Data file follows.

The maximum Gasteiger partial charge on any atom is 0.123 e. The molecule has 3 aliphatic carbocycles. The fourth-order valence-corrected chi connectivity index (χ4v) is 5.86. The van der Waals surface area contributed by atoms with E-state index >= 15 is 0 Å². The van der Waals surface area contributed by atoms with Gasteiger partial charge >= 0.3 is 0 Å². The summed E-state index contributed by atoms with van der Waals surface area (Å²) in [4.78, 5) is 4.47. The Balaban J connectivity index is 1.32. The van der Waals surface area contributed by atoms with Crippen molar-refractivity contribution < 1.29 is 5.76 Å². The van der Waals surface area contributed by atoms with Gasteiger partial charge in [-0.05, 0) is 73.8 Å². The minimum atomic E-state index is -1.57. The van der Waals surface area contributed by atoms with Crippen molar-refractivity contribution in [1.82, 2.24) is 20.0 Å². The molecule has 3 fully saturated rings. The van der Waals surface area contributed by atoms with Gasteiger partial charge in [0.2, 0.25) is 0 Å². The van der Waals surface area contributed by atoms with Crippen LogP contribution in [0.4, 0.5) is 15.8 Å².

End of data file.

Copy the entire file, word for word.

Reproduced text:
The maximum Gasteiger partial charge on any atom is 0.123 e. The molecule has 3 aliphatic carbocycles. The fourth-order valence-corrected chi connectivity index (χ4v) is 5.86. The van der Waals surface area contributed by atoms with E-state index >= 15 is 0 Å². The van der Waals surface area contributed by atoms with Gasteiger partial charge >= 0.3 is 0 Å². The summed E-state index contributed by atoms with van der Waals surface area (Å²) in [4.78, 5) is 4.47. The Balaban J connectivity index is 1.32. The van der Waals surface area contributed by atoms with Crippen molar-refractivity contribution < 1.29 is 5.76 Å². The van der Waals surface area contributed by atoms with Gasteiger partial charge in [-0.05, 0) is 73.8 Å². The minimum atomic E-state index is -1.57. The van der Waals surface area contributed by atoms with Crippen molar-refractivity contribution in [1.82, 2.24) is 20.0 Å². The molecule has 3 fully saturated rings. The van der Waals surface area contributed by atoms with Gasteiger partial charge in [0.2, 0.25) is 0 Å². The van der Waals surface area contributed by atoms with Crippen LogP contribution in [0.4, 0.5) is 15.8 Å².